Once reaching a height of at least 750 participants, according to activists, detainees at Tacoma's Northwest Detention Center ended a hunger strike on April 16 when initial agreements over changes to the cafeteria menu were made with Immigration and Customs Enforcement (ICE) representatives. Throughout the week, groups of men and women detained at the facility met with ICE to address concerns.
Despite negotiations, detainees' even most basic demands weren't met by ICE or GEO Group, which privately owns the prison, according to activists. As of today, between five and seven women detained at NWDC began a new hunger strike to protest conditions, NWDC Resistance organizer Maru Mora Villalpando told The Stranger. Some of the male detainees plan to boycott the prison commissary, which is owned by GEO, she said.
The detainees reasserted their list of demands, which include prompter medical care, increased recreation time, properly cleaned laundry, reasonable commissary prices, access to educational programs, raising the $1 per day prison wage, more nutritional food, and contact visits "so parents can hug their children."
Villalpando said the detainees gave ICE officials a chance to change the menus, which predominantly featured rice and beans. These daily meals "[messed] up people’s bowel movements," Ricky, a Guyanese national who has been housed at Northwest Detention Center for more than three months, said.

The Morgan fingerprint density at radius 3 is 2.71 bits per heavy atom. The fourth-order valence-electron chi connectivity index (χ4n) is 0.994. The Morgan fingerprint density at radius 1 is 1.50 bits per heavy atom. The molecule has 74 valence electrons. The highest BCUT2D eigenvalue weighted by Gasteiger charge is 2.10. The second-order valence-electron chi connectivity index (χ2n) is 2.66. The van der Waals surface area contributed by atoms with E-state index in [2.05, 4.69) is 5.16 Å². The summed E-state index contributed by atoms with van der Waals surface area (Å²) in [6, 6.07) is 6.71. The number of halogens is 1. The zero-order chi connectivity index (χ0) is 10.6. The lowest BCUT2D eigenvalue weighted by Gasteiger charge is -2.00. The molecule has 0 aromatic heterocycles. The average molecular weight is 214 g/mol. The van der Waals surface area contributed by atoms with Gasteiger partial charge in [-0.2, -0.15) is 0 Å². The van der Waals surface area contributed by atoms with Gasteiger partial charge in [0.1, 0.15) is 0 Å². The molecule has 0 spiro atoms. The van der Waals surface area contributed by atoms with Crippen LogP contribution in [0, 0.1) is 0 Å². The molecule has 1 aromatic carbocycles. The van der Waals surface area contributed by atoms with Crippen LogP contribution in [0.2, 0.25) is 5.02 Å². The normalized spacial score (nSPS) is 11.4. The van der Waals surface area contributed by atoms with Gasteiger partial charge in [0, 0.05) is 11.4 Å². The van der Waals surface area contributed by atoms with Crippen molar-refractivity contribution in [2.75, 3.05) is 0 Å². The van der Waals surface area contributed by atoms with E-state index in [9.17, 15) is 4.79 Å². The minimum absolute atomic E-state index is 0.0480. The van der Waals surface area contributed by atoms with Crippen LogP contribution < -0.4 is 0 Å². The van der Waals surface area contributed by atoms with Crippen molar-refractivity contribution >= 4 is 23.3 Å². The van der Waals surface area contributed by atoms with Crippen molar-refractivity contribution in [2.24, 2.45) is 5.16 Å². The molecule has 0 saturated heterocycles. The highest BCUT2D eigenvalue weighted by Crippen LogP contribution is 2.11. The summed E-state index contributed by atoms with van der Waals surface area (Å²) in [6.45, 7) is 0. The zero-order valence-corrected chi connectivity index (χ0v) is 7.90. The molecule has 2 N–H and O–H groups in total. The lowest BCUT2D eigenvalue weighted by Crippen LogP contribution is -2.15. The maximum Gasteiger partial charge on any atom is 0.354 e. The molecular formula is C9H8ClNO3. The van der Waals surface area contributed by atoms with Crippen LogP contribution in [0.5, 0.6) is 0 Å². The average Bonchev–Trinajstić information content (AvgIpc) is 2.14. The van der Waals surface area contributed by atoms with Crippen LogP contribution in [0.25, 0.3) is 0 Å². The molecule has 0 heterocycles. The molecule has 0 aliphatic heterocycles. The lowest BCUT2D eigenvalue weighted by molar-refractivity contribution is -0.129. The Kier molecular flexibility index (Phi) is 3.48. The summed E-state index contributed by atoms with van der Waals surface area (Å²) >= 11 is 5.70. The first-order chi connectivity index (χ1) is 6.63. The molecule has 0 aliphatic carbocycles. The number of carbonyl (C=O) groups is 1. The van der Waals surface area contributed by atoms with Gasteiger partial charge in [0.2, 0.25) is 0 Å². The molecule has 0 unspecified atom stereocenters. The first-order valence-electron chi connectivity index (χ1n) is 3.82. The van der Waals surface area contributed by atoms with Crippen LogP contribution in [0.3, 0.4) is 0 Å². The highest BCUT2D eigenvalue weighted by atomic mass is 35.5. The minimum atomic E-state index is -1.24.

Since the first hunger strike ended, the menus haven't really changed, Pavel Bahmatov, an Uzbekistani immigrant who has been held at NWDC for more than a year, wrote in an e-mail.
"Yestoday they served brown beans, white beans procesed turkey in it and little pice of corn bread on the side," he wrote. "Usualy they have green beans with that and called it triple beans meal. This is the onl place i know of that will serve somthing like that."
Villalpando and other demonstrators plan to camp outside the detention center in support of detainees participating in the boycott and hunger strike.
"It shouldn't take a hunger strike for ICE to [take action]," Villalpando said. "This is to show how bad conditions are inside."